Muslims follow four major schools of jurisprudence in matters of legal and devotional details. Imam Malik Ibn Anas, may Allah have mercy upon him, comes second in order from a chronological point of view. For Malik ibn Anas, who is known as the scholar of Madinah, was born in Madinah in the year 93 A.H.
Imam Malik’s mother advised him to join the first school and university in Islam, the Mosque of the Prophet in Madinah, where he started by memorizing the Glorious Qur’an and then the Hadith [traditions of Prophet Muhammad (may Allah exalt his mention)]. In the age when writing and written educational material were a rarity, students and scholars had to have a strong memory to consult and store the knowledge they gained. Imam Malik was not lacking in this special ability. We are told that when he listened to a teacher narrating Prophetic traditions, Malik ibn Anas used to tie a knot for each tradition (Hadith). Later, he tried to recite the traditions to himself in order to make sure that he retained every single one. Once he attended a session where 30 Hadiths were narrated and discussed. When the session was over he checked his retention of those Hadiths and found that he forgot one of them. So he rushed after his teacher to learn the missing Hadith from him, the teacher listened to him, and taught him the one he had missed.
As an eminent scholar, he not only attended study circles held by no less than 90 scholars, but throughout his life he discussed different matters of the faith with his colleagues and the scholars who came to Madinah during the Hajj (pilgrimage) season, in addition to corresponding with well-known authorities in various parts of the Muslim world. We are told that Malik ibn Anas started teaching in the Prophet’s Mosque very early in his life (late teens or early twenties), but he did not start teaching until his command of religious learning was witnessed to by no less than seventy of his teachers, some of whom came to attend the teaching sessions of their former student to learn from him.
As a conservative traditionalist, Imam Malik as a teacher in his mosque had great reverence for the Hadiths of the Prophet (Peace and blessings be upon him). History tells us that before Imam Malik embarked upon teaching the Hadith, he would have a bath and wear his best clothes, and he would not allow anyone to raise his voice too high. It is also reported that he would not ride in Madinah, saying that he could not see himself riding in a town where the Prophet (Peace and blessings be upon him) was buried.
Since Imam Malik lived ninety years he witnessed the change of the Umayyad Dynasty to the Abbasid, and he met many a Caliph whose respect he commanded with his knowledge and sincere advice, in addition to his dignity as a scholar. We are told that when the famous Caliph Harun Ar-Rashid learnt about Al-Muwatta’ (a book compiled by Imam Malik), he sent his minister to fetch him in order to read the book to the Caliph. Imam Malik politely answered, “Give my regards to the Caliph, and tell him that knowledge should be visited, and it should not visit people. People should come to it, and it should not go to people.” Later, when the Caliph blamed Imam Malik for disobeying him, he said to the Caliph: “O Leader of the Faithful, Allah the Almighty has raised you to this honorable position. Do not be the first one to lower the place and insult the dignity of knowledge and learning so that Allah may not lower your place. I did not really want to disobey you, but I rather wanted the Leader of the Faithful to show due respect to learning in order that Allah may raise his position.” Caliph Harun Ar-Rashid was convinced, and he walked along with Imam Malik to his own house to listen to him and to his readings from his book.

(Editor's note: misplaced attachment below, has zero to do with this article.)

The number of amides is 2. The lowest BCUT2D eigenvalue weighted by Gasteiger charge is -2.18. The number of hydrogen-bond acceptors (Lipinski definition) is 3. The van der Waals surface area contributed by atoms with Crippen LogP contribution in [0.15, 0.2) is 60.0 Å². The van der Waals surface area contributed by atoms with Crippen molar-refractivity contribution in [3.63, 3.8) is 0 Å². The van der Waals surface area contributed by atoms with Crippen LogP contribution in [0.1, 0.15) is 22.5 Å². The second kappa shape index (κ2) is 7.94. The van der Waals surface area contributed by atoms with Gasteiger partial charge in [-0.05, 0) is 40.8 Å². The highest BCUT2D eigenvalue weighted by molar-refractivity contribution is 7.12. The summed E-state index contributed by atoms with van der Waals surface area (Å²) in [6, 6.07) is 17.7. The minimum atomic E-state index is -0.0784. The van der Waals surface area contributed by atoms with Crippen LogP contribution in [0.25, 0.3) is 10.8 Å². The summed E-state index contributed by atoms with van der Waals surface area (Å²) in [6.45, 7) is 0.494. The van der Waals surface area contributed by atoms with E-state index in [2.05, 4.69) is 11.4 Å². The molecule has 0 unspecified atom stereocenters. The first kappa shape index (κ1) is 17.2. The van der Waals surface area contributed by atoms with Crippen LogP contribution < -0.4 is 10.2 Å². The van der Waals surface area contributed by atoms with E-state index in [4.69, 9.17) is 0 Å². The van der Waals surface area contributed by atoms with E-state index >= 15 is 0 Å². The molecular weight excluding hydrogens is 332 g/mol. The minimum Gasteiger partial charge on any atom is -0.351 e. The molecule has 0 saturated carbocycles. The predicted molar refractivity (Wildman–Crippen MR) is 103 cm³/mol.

Another quality typical of the knowledgeable heroes of Islam, which Imam Malik taught to people through word and action, was humility and confession to ignorance of matters of which he was not certain. He emphasized to his students that the most important expression a true scholar should have the courage to say was, “I do not know.” In fact, we are told that a man came to Imam Malik and informed him that he had travelled for six months to ask him about a certain problem. Upon hearing the problem Malik could not find a satisfactory answer. So he humbly told the man, “I do not know.” The man was surprised, and he said, “What shall I tell my folk when I go home.” Imam Malik said: “Tell them Malik ibn Anas says he does not know.”
It was with this sense of responsibility that Imam Malik taught people and gave his religious verdict (fatwa), despite the fact that he collected more than 100,000 Prophetic traditions (Hadith) and studied at the hands of scores of well-known authorities on religious matters. We read that very often (as a conscientious advisor) he would ask the inquirer to wait for sometime before he gave him the answer to his question.
Malik ibn Anas is specially recognized for his voluminous book ‘Al-Muwatta’, which is said to be the second compilation in Islamic history of religious teachings. It was compiled, according to some historians, in 40 years. Today, that book is still a major guiding authority for millions of Muslims in Northern and Sub-Saharan Africa, where the “Malikite School ” is dominant.
Imam Malik was a very devout, Allah-fearing person. He lived a life of self-denial and abstinence. He often fasted, sometimes about four days in the week. He died in 170 A.H.
Taken with slight editorial modifications from www.islamweb.net.